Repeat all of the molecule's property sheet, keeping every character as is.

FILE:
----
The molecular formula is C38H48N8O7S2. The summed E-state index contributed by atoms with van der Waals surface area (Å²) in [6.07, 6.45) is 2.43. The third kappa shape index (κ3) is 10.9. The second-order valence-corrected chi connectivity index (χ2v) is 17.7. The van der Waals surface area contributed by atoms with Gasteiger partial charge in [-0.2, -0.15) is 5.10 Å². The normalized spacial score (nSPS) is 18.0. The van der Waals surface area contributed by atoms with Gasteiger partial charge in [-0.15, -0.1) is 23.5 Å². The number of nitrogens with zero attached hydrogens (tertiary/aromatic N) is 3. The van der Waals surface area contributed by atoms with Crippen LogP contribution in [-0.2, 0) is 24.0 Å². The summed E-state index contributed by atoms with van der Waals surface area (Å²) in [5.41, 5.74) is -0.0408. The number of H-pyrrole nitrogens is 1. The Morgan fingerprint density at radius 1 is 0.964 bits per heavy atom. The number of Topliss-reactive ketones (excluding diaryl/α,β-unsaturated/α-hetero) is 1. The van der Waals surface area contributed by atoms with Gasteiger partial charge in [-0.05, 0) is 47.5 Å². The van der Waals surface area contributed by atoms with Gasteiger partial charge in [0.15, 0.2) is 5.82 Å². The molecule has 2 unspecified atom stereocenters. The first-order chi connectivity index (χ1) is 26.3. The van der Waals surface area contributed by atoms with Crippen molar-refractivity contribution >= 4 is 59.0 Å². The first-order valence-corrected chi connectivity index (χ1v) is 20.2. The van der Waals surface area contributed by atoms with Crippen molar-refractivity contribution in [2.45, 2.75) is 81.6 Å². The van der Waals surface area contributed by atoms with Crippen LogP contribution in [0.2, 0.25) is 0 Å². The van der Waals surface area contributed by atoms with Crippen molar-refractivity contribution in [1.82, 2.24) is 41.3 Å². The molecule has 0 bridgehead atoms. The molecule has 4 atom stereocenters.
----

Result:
The molecular formula is C38H48N8O7S2. The summed E-state index contributed by atoms with van der Waals surface area (Å²) in [6.07, 6.45) is 2.43. The third kappa shape index (κ3) is 10.9. The second-order valence-corrected chi connectivity index (χ2v) is 17.7. The van der Waals surface area contributed by atoms with Gasteiger partial charge in [-0.2, -0.15) is 5.10 Å². The normalized spacial score (nSPS) is 18.0. The van der Waals surface area contributed by atoms with Gasteiger partial charge in [-0.15, -0.1) is 23.5 Å². The number of nitrogens with zero attached hydrogens (tertiary/aromatic N) is 3. The van der Waals surface area contributed by atoms with Crippen LogP contribution in [-0.2, 0) is 24.0 Å². The summed E-state index contributed by atoms with van der Waals surface area (Å²) in [5.41, 5.74) is -0.0408. The number of H-pyrrole nitrogens is 1. The Morgan fingerprint density at radius 1 is 0.964 bits per heavy atom. The number of Topliss-reactive ketones (excluding diaryl/α,β-unsaturated/α-hetero) is 1. The van der Waals surface area contributed by atoms with Gasteiger partial charge in [-0.05, 0) is 47.5 Å². The van der Waals surface area contributed by atoms with Gasteiger partial charge in [0.15, 0.2) is 5.82 Å². The molecule has 2 unspecified atom stereocenters. The first-order chi connectivity index (χ1) is 26.3. The van der Waals surface area contributed by atoms with Crippen molar-refractivity contribution >= 4 is 59.0 Å². The first-order valence-corrected chi connectivity index (χ1v) is 20.2. The van der Waals surface area contributed by atoms with Crippen molar-refractivity contribution in [2.45, 2.75) is 81.6 Å². The van der Waals surface area contributed by atoms with Crippen LogP contribution in [0.2, 0.25) is 0 Å². The van der Waals surface area contributed by atoms with Crippen molar-refractivity contribution in [1.82, 2.24) is 41.3 Å². The molecule has 0 bridgehead atoms. The molecule has 4 atom stereocenters.